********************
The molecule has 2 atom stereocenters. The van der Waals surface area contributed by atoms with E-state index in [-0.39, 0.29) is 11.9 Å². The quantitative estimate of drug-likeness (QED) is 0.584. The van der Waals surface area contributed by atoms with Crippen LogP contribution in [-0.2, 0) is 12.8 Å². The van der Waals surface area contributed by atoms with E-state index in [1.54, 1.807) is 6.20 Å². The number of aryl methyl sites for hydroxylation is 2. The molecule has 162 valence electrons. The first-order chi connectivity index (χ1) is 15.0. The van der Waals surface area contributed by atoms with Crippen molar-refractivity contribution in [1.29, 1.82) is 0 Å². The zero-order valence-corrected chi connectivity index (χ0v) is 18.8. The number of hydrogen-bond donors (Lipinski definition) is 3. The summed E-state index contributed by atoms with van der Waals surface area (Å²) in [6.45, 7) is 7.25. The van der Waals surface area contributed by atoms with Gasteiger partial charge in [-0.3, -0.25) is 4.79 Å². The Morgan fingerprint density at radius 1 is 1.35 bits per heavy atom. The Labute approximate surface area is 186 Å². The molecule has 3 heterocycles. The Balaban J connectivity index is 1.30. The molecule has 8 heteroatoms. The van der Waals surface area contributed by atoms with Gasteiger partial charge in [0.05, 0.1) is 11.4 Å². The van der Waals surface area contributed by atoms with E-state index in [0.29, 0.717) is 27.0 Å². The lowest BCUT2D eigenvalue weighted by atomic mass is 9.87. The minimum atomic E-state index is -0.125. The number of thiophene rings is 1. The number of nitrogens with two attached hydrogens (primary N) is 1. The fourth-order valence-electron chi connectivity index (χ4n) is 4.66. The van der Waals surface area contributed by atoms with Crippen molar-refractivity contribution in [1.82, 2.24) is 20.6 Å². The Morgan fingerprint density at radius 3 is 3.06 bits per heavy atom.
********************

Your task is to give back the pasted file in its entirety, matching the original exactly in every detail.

The molecule has 2 atom stereocenters. The van der Waals surface area contributed by atoms with E-state index in [-0.39, 0.29) is 11.9 Å². The quantitative estimate of drug-likeness (QED) is 0.584. The van der Waals surface area contributed by atoms with Crippen LogP contribution in [-0.2, 0) is 12.8 Å². The van der Waals surface area contributed by atoms with E-state index in [1.54, 1.807) is 6.20 Å². The number of aryl methyl sites for hydroxylation is 2. The molecule has 162 valence electrons. The first-order chi connectivity index (χ1) is 15.0. The van der Waals surface area contributed by atoms with Crippen molar-refractivity contribution in [1.29, 1.82) is 0 Å². The zero-order valence-corrected chi connectivity index (χ0v) is 18.8. The number of hydrogen-bond donors (Lipinski definition) is 3. The summed E-state index contributed by atoms with van der Waals surface area (Å²) in [6.45, 7) is 7.25. The van der Waals surface area contributed by atoms with Gasteiger partial charge in [-0.3, -0.25) is 4.79 Å². The Morgan fingerprint density at radius 1 is 1.35 bits per heavy atom. The Labute approximate surface area is 186 Å². The molecule has 3 heterocycles. The Balaban J connectivity index is 1.30. The molecule has 8 heteroatoms. The van der Waals surface area contributed by atoms with Gasteiger partial charge in [0.05, 0.1) is 11.4 Å². The van der Waals surface area contributed by atoms with E-state index in [0.29, 0.717) is 27.0 Å². The lowest BCUT2D eigenvalue weighted by atomic mass is 9.87. The minimum atomic E-state index is -0.125. The number of thiophene rings is 1. The number of nitrogens with two attached hydrogens (primary N) is 1. The fourth-order valence-electron chi connectivity index (χ4n) is 4.66. The van der Waals surface area contributed by atoms with Crippen molar-refractivity contribution in [1.82, 2.24) is 20.6 Å². The Morgan fingerprint density at radius 3 is 3.06 bits per heavy atom.